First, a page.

Posted: August 27, 2009

Polymer smart materials as sensors to detect biological materials and pollutants

(Nanowerk News) A University of York scientist has been awarded a Royal Society Dorothy Hodgkin Fellowship for her research on smart polymer materials that could eventually be used as sensors to detect biological materials and pollutants.
Dr Verena Görtz, of the University’s Department of Chemistry, will use the funds provided by the Fellowship to develop her pioneering work which focuses on creating polymer beads with liquid crystal properties.
Liquid crystals are widely known for their application in liquid crystal displays, such as in LCD-TVs or mobile phones. They are intermediate in order between a liquid and a crystalline solid, uniquely combining the fluidity of liquids with some of the optical properties of crystals. Liquid crystals, therefore, have the ability to visually respond to small external stimuli, such as the presence of different surfaces or the application of electric fields.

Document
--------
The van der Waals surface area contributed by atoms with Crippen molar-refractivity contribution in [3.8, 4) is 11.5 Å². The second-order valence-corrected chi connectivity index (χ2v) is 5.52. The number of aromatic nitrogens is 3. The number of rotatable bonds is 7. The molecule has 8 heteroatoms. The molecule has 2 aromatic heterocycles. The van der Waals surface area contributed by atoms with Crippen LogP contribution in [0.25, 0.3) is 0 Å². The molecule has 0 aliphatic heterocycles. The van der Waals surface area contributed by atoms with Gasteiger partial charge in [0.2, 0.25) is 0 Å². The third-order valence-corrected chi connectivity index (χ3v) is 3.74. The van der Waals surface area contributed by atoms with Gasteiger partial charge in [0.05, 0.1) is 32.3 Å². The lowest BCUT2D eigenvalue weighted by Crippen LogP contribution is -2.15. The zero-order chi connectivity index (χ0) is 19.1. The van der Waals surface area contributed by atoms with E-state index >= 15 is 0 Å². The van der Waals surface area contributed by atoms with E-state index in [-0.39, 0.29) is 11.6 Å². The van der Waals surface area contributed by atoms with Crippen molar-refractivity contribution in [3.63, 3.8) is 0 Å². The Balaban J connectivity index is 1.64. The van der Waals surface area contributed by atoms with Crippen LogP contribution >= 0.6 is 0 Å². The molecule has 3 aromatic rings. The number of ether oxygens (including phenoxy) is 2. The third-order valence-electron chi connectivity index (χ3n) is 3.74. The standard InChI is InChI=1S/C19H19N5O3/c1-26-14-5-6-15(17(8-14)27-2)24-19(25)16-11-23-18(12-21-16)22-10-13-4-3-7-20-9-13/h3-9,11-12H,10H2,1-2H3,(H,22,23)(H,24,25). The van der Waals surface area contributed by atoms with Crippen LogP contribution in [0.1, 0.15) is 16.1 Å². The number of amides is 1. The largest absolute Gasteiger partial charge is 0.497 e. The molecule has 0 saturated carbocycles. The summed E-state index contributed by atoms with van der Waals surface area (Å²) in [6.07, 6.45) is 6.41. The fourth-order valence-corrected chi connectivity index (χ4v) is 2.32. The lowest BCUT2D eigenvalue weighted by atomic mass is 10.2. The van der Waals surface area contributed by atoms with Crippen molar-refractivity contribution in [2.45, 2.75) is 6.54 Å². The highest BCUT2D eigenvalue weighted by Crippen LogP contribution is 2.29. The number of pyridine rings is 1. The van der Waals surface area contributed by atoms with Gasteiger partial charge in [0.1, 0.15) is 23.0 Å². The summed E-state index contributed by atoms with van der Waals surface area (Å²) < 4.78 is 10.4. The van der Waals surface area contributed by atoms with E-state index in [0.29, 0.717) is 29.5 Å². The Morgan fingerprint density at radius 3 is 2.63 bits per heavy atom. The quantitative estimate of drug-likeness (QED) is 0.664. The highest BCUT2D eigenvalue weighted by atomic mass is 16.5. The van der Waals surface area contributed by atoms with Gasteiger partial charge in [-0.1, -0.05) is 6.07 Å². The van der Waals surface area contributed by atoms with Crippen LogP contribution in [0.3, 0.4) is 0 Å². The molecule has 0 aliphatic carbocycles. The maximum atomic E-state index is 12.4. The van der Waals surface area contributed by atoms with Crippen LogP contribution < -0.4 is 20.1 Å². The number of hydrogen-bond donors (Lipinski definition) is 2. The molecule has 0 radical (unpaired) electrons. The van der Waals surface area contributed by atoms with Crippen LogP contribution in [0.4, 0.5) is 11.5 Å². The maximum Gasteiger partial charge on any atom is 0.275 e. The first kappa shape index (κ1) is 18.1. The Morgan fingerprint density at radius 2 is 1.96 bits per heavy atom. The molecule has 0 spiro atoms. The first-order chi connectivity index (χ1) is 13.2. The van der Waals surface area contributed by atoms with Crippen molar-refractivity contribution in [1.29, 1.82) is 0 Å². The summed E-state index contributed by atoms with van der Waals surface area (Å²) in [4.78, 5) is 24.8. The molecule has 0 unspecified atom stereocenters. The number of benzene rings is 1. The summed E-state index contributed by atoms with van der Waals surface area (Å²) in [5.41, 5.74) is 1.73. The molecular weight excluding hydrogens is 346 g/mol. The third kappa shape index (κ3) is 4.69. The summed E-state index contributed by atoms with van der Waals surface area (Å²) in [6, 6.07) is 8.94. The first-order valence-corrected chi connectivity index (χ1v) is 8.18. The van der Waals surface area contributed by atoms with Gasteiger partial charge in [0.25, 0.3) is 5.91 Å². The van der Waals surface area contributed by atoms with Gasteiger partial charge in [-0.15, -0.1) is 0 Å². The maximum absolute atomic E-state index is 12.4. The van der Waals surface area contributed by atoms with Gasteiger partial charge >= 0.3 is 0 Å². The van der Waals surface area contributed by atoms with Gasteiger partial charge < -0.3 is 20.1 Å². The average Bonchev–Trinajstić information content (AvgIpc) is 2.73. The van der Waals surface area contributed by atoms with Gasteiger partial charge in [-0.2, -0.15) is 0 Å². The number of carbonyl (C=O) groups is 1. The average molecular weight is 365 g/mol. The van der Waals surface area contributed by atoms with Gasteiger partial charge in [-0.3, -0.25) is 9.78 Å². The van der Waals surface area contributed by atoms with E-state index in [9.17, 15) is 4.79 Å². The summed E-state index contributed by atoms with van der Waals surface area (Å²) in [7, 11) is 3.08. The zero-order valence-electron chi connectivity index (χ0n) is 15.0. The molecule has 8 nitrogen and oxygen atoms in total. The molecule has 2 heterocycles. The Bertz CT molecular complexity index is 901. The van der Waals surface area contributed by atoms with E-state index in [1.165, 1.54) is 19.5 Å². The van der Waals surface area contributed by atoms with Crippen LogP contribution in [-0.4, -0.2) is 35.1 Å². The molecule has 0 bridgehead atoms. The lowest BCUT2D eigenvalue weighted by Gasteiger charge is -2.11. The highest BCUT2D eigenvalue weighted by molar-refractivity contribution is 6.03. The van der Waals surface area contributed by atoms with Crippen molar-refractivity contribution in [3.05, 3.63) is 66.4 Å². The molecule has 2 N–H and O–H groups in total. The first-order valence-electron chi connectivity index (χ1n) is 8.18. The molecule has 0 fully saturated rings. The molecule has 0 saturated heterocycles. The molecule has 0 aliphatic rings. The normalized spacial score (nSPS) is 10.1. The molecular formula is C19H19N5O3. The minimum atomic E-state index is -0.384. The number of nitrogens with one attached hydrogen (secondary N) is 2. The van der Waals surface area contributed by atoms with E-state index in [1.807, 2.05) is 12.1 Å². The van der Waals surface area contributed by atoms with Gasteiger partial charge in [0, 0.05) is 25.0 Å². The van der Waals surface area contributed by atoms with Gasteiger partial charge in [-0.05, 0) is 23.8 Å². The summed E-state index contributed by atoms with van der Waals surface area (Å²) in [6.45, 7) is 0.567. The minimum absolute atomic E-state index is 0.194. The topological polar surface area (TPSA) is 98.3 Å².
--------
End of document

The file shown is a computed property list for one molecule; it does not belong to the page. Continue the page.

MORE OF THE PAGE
Dr Görtz’s research aims to investigate how incorporating and confining liquid crystal order into small polymer beads will affect their physical properties.
Dr Görtz, who is a member of the Materials Chemistry Research Group at York, said: “Small polymer beads, with sizes ranging from hundreds of nanometres to micrometres, find many applications which exploit the surface the particles provide. One example is surface modified beads that bind bio-molecules such as DNA, selectively. The liquid crystal polymer beads I develop are designed to change their optical properties in response to changes at the bead surface caused, for example, by a binding process, and resulting in a visible optical read-out.
“One of the fascinating prospects of my research is to develop effective sensors by exploiting both the elastic and surface properties of polymer beads and the optical properties of liquid crystals. This results in micron-sized materials that respond to a wide variety of changes in the environment, such as mechanical or electrical stimuli, changes in temperature, or external reactions.”
The Fellowship, which starts in October, provides research funding for four years. Born in Germany, Dr Görtz obtained her PhD from the University of Mainz in Germany and worked at the University of Hull before coming to York in 2005.
Source: University of York
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